1-Physicians resent the discussion of what’s necessary and what isn’t. Physicians spend 8-9 years after finishing college learning their trade, and thereafter face annual credentialing and peer reviews to keep their license in good standing. Last year, spending for medical services increased 1.4%, but most of that went to physician overhead instead of their incomes. They’re frustrated. Badgering from health insurers and lower reimbursement is testing their patience. The prospect of having to defend their practice patterns from inquisitive patients is simply unwelcome. And they reason it’s no one’s business to know if they profit from a referral to a surgery center or imaging facility they own, but snoopy regulators and watchdogs are making that harder. (The ACA puts constraints on physician ownership of hospitals but leaves other physician-owned enterprises in tact). Overtreatment, therefore, is a sensitive subject to physicians. None is guilty of overtreatment: trust them, don’t challenge them. And don’t forget, the lions share of physician income is still based on volume: doing more means doing better financially. Notwithstanding the promising Choosing Wisely campaign sponsored by the ABIM Foundation, the majority of physicians still prefer overtreatment be confined to physician opinion than systematically reported for all to see.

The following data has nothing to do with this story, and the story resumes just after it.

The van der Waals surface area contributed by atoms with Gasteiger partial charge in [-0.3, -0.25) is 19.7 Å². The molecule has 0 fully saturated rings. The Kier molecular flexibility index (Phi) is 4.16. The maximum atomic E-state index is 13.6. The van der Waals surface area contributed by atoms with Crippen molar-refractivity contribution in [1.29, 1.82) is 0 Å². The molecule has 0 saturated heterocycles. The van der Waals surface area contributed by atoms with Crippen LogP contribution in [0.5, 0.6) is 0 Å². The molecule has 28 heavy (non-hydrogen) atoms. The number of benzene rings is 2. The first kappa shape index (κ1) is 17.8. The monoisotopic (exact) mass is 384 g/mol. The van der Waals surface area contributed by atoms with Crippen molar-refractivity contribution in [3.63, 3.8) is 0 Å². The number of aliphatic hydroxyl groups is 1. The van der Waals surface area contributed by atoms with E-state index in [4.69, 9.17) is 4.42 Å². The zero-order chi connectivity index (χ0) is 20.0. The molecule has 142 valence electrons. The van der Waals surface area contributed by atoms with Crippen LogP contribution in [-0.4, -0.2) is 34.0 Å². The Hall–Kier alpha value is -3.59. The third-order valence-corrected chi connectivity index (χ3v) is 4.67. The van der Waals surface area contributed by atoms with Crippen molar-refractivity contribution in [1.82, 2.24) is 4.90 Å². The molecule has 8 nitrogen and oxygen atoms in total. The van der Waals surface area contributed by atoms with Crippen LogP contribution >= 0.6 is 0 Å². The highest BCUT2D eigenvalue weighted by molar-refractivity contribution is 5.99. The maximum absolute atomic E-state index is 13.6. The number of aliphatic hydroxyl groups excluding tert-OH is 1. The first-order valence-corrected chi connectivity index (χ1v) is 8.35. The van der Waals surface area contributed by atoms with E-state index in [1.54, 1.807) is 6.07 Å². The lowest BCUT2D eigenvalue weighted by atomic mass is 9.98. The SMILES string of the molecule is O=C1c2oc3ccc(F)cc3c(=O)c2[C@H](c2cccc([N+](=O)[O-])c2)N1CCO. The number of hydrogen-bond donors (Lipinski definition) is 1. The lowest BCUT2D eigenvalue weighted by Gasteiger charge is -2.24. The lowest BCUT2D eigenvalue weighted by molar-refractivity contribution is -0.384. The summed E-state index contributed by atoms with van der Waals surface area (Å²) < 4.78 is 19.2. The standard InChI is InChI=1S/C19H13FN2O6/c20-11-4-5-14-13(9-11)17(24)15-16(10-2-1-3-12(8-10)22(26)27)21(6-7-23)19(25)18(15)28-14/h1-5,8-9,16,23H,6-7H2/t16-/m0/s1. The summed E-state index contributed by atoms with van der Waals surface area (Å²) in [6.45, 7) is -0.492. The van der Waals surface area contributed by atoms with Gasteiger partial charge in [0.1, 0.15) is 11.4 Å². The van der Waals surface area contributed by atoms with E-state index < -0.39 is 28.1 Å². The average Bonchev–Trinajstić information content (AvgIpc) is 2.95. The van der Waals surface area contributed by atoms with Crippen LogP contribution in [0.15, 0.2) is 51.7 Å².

2- Medical malpractice system does not protect doctors who avoid overtreatment. Physicians and hospitals spend $14 billion paying malpractice premiums, but protection from litigation is not based on adherence to evidence-based practice. In fact, medical liability requires physicians to err on the side of overtreatment adding $45 billion annually for tests and diagnostics that otherwise wouldn’t be done. While overtreatment is excessive and pervasive overall, defensive medicine is understandable where there’s fear of plaintiff’s bar, ambulance chasing lawyers, and elements in society who view medical malpractice as a lottery system. But the excess cost of overtreatment is four times the cost of defensive medicine: it’s simply a fact that much of what’s done under the guise of “defensive medicine” is about physician preferences and unnecessary care.